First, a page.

Academic journal article
By Barthel, Josh
Harvard International Review , Vol. 35, No. 2
It goes without saying that President Barack Obama has access to the world's best sources for critical information on issues such as the revival (after all, it is not the first rise) of China, the future of India, and the threat of Islamic extremism. Still, Professors Graham Allison and Robert D. Blackwill have a suggestion: listen to Lee Kuan Yew, the eighty-nine year old architect of modern Singapore. Lee's advice has been heeded by world leaders since the 1960s, and the sheer scope of his supposed expertise coupled with the fact that our authors present their book as an ideal staple of a certain second term president's reading list begs the question: why Lee Kuan Yew?
In Lee Kuan Yew: The Grand Master's Insights on China, the United States, and the World, Allison and Blackwill present a mixture of Lee's published statements with answers to more direct inquiries from the professors themselves. Lee's story is one which probably offers more implicit advice to emerging nations than more established ones. When Singapore gained independence from Britain in 1959, Lee became Prime Minister after working in both law and politics as a socialist. Shirking the predictions of traditional dependency theory, Lee built a Singaporean economy based on exceedingly high levels of human capital and organizational efficiency; its small population thus catapulted itself into the global economy with few resources. Isolationists--especially in emerging nations--would do well to keep the fiercely internationalist nature of Singapore in mind; it has securely established itself in several of the world's largest economies with no intention of backing out or slowing down.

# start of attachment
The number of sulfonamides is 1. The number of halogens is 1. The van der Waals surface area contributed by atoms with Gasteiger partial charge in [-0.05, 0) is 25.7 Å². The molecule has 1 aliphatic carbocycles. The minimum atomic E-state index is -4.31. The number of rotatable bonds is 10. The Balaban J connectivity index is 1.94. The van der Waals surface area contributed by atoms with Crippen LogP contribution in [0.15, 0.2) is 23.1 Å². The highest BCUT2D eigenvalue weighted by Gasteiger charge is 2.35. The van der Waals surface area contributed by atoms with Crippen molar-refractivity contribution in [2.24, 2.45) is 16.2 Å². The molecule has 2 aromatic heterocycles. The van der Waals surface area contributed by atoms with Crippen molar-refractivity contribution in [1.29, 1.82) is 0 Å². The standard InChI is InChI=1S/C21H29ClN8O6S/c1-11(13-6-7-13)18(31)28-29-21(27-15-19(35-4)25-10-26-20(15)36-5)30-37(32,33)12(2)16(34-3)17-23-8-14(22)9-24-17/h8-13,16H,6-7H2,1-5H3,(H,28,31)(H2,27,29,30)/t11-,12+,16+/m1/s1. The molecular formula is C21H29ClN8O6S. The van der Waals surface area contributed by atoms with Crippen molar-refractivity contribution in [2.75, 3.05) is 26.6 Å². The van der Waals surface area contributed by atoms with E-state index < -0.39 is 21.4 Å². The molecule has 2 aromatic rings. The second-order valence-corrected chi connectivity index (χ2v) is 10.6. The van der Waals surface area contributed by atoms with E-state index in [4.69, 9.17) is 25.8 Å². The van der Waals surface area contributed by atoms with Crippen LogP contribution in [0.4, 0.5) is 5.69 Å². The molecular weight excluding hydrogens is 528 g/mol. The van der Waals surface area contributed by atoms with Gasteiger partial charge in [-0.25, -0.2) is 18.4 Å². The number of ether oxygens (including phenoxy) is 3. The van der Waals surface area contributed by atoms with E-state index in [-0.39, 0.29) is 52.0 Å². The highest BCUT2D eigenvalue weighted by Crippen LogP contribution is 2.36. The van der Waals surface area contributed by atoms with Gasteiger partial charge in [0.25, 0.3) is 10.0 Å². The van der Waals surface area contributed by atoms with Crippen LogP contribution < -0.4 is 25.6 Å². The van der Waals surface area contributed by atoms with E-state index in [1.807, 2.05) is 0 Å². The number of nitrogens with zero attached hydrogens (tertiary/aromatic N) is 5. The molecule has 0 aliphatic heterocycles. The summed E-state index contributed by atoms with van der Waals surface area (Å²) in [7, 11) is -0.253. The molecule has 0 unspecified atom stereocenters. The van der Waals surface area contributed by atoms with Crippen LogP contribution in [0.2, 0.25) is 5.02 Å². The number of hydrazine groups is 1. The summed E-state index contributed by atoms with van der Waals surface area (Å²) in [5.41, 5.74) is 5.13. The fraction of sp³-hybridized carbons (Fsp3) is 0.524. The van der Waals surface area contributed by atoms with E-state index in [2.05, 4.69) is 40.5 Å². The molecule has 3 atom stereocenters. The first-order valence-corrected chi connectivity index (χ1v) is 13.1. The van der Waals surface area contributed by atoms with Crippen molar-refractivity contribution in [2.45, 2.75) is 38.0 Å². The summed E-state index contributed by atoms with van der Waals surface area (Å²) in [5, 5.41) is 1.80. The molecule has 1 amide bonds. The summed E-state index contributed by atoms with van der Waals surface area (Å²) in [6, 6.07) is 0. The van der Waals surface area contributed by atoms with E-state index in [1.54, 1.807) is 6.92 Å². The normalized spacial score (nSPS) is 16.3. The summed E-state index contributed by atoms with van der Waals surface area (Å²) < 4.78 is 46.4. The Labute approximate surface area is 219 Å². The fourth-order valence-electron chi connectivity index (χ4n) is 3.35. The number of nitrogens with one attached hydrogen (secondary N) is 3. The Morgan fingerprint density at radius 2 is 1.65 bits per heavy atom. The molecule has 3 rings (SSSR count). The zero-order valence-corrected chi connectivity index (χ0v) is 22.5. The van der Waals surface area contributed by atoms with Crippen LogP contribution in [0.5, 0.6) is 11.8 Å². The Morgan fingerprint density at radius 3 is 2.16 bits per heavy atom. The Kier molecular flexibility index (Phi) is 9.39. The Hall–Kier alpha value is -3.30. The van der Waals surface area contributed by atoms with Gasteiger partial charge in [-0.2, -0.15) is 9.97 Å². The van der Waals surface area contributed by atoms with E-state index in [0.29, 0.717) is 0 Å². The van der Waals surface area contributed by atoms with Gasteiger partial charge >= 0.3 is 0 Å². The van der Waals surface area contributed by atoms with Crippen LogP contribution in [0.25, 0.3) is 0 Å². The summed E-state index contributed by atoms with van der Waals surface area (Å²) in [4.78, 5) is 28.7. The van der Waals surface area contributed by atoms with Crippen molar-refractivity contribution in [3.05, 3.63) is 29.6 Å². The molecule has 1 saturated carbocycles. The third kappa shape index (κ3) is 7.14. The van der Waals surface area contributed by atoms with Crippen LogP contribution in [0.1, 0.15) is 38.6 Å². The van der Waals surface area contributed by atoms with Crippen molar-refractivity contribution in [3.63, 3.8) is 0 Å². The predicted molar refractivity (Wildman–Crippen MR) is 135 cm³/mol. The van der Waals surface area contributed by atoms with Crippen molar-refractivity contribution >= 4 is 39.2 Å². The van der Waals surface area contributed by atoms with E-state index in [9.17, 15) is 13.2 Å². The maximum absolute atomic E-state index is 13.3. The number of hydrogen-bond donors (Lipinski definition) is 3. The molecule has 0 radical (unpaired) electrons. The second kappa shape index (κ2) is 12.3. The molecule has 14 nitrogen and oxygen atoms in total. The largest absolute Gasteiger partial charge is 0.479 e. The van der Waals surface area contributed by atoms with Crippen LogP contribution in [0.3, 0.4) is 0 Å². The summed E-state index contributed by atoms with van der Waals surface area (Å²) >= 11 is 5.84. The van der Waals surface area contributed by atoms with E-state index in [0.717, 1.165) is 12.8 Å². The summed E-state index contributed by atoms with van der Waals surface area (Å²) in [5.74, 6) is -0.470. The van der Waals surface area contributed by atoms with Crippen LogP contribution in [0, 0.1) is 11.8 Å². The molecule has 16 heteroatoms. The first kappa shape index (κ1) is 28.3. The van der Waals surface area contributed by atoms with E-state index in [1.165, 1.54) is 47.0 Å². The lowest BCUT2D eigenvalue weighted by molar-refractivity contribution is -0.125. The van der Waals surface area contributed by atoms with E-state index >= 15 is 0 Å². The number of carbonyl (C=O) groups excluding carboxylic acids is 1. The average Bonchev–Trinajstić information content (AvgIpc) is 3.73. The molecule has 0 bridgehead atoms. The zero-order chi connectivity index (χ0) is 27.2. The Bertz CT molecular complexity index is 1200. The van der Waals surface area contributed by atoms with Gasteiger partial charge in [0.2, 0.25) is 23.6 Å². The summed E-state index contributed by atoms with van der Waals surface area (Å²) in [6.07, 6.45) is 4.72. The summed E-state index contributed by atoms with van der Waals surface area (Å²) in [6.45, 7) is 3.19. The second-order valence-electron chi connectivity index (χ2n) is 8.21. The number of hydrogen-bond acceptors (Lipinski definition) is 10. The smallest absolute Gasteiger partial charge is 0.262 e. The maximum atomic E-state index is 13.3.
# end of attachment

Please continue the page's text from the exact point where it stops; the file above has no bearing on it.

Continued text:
It is in this spirit that Lee analyzes the relationship of China and India to the US and the world. In many ways, adjusting for scope, Singapore parallels the case of China. Both have rapidly expanded their economic prowess via market-based strategies while maintaining rather authoritative governments. It is in this vein that Lee notes, "outside powers cannot refashion China into their own image." Lee was able to expand Singapore's reach without sacrificing domestic cultural values, and he sees it as a right of other emerging Asian powers to do the same. Likewise, he recommends not talking about India and China in the same breath, as if they were the same country. This is perhaps the brightest point of Lee's individualistic thinking. He recognizes that the dual rises of China and India mean very different things to the US and the nations themselves, and that they deserve to be appreciated as more than sound bytes.
Pinning down exactly who Lee is presents a challenge. …